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Beauty Treatments from Around the World
Written by Cadi Jordan   


photo of woman from different area of the world

Beauty treatments come in many different forms, especially when it comes to traveling the world. Some of these treatments may seem mysterious and a bit odd, but nonetheless they have their purposes. Most of these treatments make use of the native plants and materials that are found in each country and have been around for centuries. Some of the methods are so popular they have caught on in other areas of the world or are added to beauty products. Here I share with you a journey around the world in the land of beauty treatments.


Vietnam, Japan and Asia - Many have heard of the fish that eat the dead skin off your feet. This is a beauty ritual and treatment that is done in many Asian countries. Individuals put their feet in the water and small fish nibble the dead skin off leaving the new and clean skin underneath. This beauty treatment has been featured on TV shows including Oprah, several news shows, and most recently on The Bachelor.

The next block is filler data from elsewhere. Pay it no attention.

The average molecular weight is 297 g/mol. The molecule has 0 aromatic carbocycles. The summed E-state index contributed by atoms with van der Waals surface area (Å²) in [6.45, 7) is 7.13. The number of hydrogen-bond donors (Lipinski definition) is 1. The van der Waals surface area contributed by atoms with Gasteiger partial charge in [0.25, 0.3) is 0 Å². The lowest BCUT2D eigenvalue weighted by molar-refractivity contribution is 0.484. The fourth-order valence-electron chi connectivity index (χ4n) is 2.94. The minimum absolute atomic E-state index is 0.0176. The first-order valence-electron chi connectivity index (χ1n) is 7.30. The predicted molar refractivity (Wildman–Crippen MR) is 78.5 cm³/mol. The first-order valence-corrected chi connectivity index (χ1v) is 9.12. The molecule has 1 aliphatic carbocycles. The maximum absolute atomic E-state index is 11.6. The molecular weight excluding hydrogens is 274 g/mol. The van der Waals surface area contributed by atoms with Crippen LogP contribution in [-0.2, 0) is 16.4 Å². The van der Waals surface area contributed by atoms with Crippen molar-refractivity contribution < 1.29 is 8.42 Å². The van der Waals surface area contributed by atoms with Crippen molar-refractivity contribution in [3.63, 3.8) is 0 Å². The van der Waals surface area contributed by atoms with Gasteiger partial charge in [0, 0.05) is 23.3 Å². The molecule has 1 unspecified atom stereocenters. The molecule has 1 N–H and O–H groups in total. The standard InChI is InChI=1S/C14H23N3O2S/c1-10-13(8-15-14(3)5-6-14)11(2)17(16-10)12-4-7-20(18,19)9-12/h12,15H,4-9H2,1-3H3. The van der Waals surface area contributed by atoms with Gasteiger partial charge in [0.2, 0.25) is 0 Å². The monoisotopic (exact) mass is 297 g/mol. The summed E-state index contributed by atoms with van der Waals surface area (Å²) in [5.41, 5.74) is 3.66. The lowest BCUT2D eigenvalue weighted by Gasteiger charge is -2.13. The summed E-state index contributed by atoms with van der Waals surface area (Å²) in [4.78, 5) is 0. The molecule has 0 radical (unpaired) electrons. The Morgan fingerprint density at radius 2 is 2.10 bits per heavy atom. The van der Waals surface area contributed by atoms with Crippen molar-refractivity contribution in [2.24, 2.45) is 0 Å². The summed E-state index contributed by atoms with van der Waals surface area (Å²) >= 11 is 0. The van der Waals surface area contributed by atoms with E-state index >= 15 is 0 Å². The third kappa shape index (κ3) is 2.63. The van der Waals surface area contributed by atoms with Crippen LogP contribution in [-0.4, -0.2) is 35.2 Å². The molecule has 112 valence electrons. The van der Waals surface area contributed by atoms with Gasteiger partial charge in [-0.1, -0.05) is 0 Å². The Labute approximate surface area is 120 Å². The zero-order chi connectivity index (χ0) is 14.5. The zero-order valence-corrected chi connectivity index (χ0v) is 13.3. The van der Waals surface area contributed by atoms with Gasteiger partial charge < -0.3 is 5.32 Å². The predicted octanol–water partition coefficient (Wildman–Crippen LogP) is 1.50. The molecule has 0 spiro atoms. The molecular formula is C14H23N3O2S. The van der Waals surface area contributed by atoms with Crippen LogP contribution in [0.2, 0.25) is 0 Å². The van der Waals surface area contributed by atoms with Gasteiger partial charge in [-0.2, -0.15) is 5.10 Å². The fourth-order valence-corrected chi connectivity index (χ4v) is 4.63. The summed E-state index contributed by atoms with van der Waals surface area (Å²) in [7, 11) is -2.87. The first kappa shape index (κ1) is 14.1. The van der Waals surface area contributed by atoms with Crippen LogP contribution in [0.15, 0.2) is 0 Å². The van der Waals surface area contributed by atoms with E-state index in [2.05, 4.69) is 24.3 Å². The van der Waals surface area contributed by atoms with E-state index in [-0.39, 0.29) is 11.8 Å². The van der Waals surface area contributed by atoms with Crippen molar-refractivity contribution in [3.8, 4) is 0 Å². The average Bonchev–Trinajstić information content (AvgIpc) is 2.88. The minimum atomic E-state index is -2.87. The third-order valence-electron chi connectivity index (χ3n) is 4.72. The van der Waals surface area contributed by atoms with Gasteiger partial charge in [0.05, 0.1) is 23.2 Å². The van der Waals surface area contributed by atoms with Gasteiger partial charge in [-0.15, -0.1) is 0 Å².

photo of woman from different area of the world

Japan is also known for their use of nori, which is seaweed. Nori contains iodine, which is something that is consumed internally and used in vitamins that give Japanese women the long lustrous locks that we often see. The Japanese have also become well known for bird dropping facial masks to help individuals remove skin from their face. The mask of the nightingale containing nightingale droppings is very well known in Japan and may be found at many beauty salons throughout the region. I’m not sure you could get me to try this one!


If you prefer, the Japanese have added a red wine pool to a local resort menu. It can reverse the signs of sun damage and firm the skin, so they claim. After all, grapes are also an antioxidant! A giant bottle keeps the pool refreshed throughout the day.

Japan is also known for the fire facial. Towels are soaked in alcohol and their homemade concoctions, applied to the body and then set on fire. Or you may choose to keep your youthful skin with a 24-karat gold facial treatment Claims are that it will boost cell renewal and is also an antioxidant!


photo of woman from different area of the world

Russia has an interesting spa treatment where individuals hit their skin with dried branches from the white birch, oak or eucalyptus trees. This is said to stimulate the circulatory system and is followed by a sauna and massage. The treatment dates back to the early 1900’s.


Much like the Russians, Europe, Ukraine and Macedonia use banyas that exceed 200 degrees Fahrenheit. Birch branches are used to increase sweat and circulation. This is a longstanding tradition among European Jews. The use of felt hats is also part of this beauty treatment to protect the head from the intense heat. Really?